CHICAGO — Chicago Comptroller Amer Ahmad will leave city government next month to return to the private sector after serving for a little over two years in a key fiscal role in Mayor Rahm Emanuel's administration.
Emanuel announced Ahmad's departure in a statement, thanking him for his service.
"Amer has played an integral role in my efforts to reform government, strengthen the city's finances, and professionalize our approach to fiscal management," Emanuel said.
Ahmad left public finance banking to join the administration after Emanuel took office in May 2011. During his tenure, Emanuel credited him with managing the implementation of the city's first wellness program that reduced healthcare costs and improved collection processes which last year generated an additional $70 million. The comptroller's office also helps manage city debt issues.
Emanuel called Ahmad "a leading voice in the overall strategy of the city's finances." The statement said Ahmad would be returning to the private sector but did not disclose where he might be heading.
Prior to taking the city position, Ahmad, 38, was head of the public sector group at KeyCorp Bank. He previously had served as deputy treasurer and chief financial officer for the Ohio treasurer and held investment banking positions at Wasserstein Perella and William Blair & Co.
Ahmad also led a special committee that reviewed the city's retiree healthcare benefits issuing a finding that the city could not continue to afford the subsidies at their current rates. If left intact, the current $108 million annual bill was projected to grow to $307 million in 2018 and $541 million in 2023. The city decided earlier this year to phase out the subsidies for most city employees through 2016, shifting those not eligible for Medicare to the state's healthcare exchange that is in the works.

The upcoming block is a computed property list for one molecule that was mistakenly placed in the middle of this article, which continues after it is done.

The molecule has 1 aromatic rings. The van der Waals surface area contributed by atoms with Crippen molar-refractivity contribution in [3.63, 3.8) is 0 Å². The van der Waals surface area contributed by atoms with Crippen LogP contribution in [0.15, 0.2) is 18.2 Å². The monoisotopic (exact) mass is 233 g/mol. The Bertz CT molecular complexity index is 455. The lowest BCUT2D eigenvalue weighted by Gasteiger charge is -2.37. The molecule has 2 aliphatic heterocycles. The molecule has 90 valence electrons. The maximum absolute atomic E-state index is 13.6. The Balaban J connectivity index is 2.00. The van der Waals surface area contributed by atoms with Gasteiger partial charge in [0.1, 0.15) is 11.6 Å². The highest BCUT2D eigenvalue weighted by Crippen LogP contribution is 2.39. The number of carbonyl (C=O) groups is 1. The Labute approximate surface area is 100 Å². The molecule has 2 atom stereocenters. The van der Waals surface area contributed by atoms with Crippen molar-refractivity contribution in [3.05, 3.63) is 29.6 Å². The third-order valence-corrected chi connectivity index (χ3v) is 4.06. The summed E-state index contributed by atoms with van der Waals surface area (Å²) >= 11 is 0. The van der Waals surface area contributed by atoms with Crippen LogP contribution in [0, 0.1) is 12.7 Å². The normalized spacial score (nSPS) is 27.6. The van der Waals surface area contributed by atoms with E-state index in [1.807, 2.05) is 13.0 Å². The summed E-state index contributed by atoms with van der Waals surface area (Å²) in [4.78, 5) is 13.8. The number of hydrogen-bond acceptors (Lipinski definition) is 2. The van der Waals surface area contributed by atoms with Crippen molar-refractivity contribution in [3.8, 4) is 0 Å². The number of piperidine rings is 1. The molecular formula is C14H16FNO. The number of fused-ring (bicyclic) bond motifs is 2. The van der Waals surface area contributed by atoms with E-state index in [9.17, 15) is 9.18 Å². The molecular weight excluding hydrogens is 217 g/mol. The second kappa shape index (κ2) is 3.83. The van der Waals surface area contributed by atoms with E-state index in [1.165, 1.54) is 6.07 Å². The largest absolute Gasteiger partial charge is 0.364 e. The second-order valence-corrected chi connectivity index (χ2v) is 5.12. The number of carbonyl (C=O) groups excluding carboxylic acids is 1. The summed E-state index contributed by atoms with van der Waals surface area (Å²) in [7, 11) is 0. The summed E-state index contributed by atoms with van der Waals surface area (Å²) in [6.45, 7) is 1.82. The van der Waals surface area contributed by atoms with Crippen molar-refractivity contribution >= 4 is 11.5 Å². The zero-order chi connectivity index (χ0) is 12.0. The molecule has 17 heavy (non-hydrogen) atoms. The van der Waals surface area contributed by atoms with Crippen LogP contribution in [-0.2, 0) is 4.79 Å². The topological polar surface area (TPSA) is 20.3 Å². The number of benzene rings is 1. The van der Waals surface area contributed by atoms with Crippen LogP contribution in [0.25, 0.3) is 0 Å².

Ahmad will help finalize work on the city's preliminary 2014 budget before leaving. The preliminary budget traditionally is released in late July. First deputy comptroller Andrew Sheils will serve as acting comptroller until a replacement is named after a search. The city's finance team is led by chief financial officer Lois Scott. The city's budget director is Alexandra Holt.
Though Chicago has in the last two budgets implemented management efficiencies that cut expenses and improved the budget's structural balance, Ahmad leaves as the city's books are under severe stress from its growing unfunded pension liabilities and a looming $600 million spike in payments in 2015.
The city's $19 billion of unfunded pension obligations drove a three-notch downgrade in the city's general obligation rating to A3 by Moody's Investors Service last week. The looming spike in payments drove the assignment of a negative outlook. The city has a $6.5 billion budget.